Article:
11:30AM Text from April 17th 2002 between Miller and Bernard.

Bernard: Last thing for today you have to call Lou and give ok for Karlo to deal with the electrical contract in June.

Miller says that in his opinion Kado was not great with the electrical contract. He always had lots of complaints from auto dealers and others who exhibited at Cobo about the rates. The Auto Dealers Association would complain about the rates. The auto dealers would threaten to go elsewhere- Rock Financial or Novi. They were upset with service from the elcetrical contract and did not like rates charged by Kado for power at Cobo.

Miller relayed these complaints to Kilpatrick. Told Miller to deal with them, keep the rates down and to look further into the problem. Miller says early on he did not make any recommendations about Kado to mayor. Mayor never expressed any desire to move Kado out because of the complaints.

Bernard, Kado's consultant, would say that Kado was one of his best clients. Miller says Bernard was aware of the auto dealer complaints about Kado. Bernard said to him that he would talk to Kado but that the auto dealers were possibly being over the top.

Miller says he talked to Kilpatrick about Kado in 2007. Talked about moving him out of Cobo and rebidding the contract. Corrects himself and says it was more like 2006.

Miller says Kilpatrick told him in 2007 to be careful with Kado that he heard he was talking to the feds and that he (Kado) might be wearing a wire. Miller says this conversation took place at city hall. Miller says they had already decided to rebid the contract.

Miller doesn't recall having conversation with Bernard about Kado wearing a wire.

Talking about Jones, Laing, Lasalle- the largest real estate firm in the world according to Miller. Says that the finance department decided that the city needed help to re-negotiate leases. These discussions came up in cabinet meetings. A front-runner for the job was Staubach, a company from Texas.

Mark Talley, a real estate agent Jones, Laing, Lasalle, and Tim Cook, a real estate broker in Detroit who Miller knew personally, were interested in the job. Cook was Miller's neighbor who worked on his mortgage. Talley and Cook approached Miller about the opportunity early on and said they were uniquely qualified to help the city. they were aware that Miller had a real estate license and were offering to split whatever commissions should come in three ways.

11:45AM At one point, Miller verbally consented to agreement with Talley and Cook. Miller set up meeting between Sean Werdlow of the city finance department and Jones, Laing, Lasalle.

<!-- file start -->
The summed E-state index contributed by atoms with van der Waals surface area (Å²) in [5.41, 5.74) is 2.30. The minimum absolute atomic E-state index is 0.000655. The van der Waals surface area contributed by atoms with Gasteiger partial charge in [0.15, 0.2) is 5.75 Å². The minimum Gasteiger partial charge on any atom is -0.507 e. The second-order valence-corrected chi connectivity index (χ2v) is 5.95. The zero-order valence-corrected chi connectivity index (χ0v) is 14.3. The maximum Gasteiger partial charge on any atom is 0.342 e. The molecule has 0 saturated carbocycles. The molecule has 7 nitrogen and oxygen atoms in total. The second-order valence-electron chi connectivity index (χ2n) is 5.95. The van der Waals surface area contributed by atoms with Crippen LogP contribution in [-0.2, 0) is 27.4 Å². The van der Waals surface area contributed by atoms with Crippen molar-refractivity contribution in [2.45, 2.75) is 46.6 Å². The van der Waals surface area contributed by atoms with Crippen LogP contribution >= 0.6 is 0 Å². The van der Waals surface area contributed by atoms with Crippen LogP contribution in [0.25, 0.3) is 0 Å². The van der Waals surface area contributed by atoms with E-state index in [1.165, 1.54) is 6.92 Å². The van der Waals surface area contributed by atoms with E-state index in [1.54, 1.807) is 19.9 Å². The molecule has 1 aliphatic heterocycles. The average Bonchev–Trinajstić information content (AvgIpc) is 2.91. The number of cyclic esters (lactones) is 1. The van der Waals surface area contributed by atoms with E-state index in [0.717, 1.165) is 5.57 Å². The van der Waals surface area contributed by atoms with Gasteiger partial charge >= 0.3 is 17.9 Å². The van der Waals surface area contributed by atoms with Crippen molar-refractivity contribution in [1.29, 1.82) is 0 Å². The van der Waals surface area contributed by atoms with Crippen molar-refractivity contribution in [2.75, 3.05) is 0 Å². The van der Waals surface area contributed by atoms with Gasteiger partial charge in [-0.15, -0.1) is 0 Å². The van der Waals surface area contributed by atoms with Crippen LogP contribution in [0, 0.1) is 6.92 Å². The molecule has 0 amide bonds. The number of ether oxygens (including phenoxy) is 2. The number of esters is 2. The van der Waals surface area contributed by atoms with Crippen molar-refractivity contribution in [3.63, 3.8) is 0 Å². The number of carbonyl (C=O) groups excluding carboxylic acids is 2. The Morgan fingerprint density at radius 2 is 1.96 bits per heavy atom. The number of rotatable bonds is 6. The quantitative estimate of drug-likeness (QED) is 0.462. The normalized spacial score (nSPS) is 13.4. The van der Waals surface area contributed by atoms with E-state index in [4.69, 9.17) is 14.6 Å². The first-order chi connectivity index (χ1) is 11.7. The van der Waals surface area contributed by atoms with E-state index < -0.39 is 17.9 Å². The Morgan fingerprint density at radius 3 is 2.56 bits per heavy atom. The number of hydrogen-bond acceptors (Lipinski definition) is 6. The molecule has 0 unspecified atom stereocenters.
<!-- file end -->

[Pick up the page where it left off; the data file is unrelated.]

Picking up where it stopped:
Miller told Kilpatrick of his interest in Jones, Laing, Lasalle. Kilpatrick said he would look into the situation. Werdlow had been leaning towards Staubach. Miller did not offer mayor compensation to support him and Jones, Laing, Lasalle. Miller says he told the mayor "this could be good for us. Financially we could benefit from it." Miller says "we" means he and Kilpatrick.

Ultimately, Jones, Laing, Lasalle got the contract. Talley and Cook gave Miller cash payments. It was Cook who made the actual payments "multiple times", more than ten times. Any time, that JLL completed a transaction and Cook would receive a brokerage commission, he would call Miller to meet him to give him cash. miller says he shared half the amount he received with Kilpatrick. He would give it to him in cash, in person. This happened multiple places, mayor's office, barber room, outside of city hall. Occassionally he would tell Kilpatrick where the money was from.

"He would ask me where it was from and I would say JLL," says Miller.

Chutkow asks how mayor would react when he offered him the cash.

"He would take it," says Miller. Sometimes Miller says Kilpatrick would say "cool."

Sean Werdlow ultimately had responsibility over the contract but Miller says he never gave him cash.

"I didn't need to," says Miller.

Miller says Werdlow had no idea he was receiving money from JLL and that half of it to the mayor.

Miller says he first met with federal agents on this case in 2010. Says at first he didn't tell agents that he was splitting money with mayor because he didn't want Kilpatrick to get in trouble.

Miller says he pleaded guilty to violation of a federally funded program and tax evasion. Miller says it was receiving money for his influence in the city. Amount of his potential prison sentence is capped at 10 years but could get less than that for his co-operation in this case.

Miller says he is hoping for a reduction but that no one from the government has made any promises. Says he knows that it is Judge Edmunds decision as to what his sentence will be.

11:55AM Taking a 5 minute break.

12:05PM Judge Edmunds re-enters courtroom. We are back in session. 

Now we are on to Bobby Ferguson. Miller says he first became acquainted with Ferguson in the mid-90s because he was a friend of Kwame's. Miller testifies that Ferguson played a pivotal role in Kilpatrick being elected mayor- financial, transportation, staff. Miller says that Ferguson and Kilpatrick continued to be very good friends. Miller says Ferguson lead one of the transition committees- Motor City Makeover.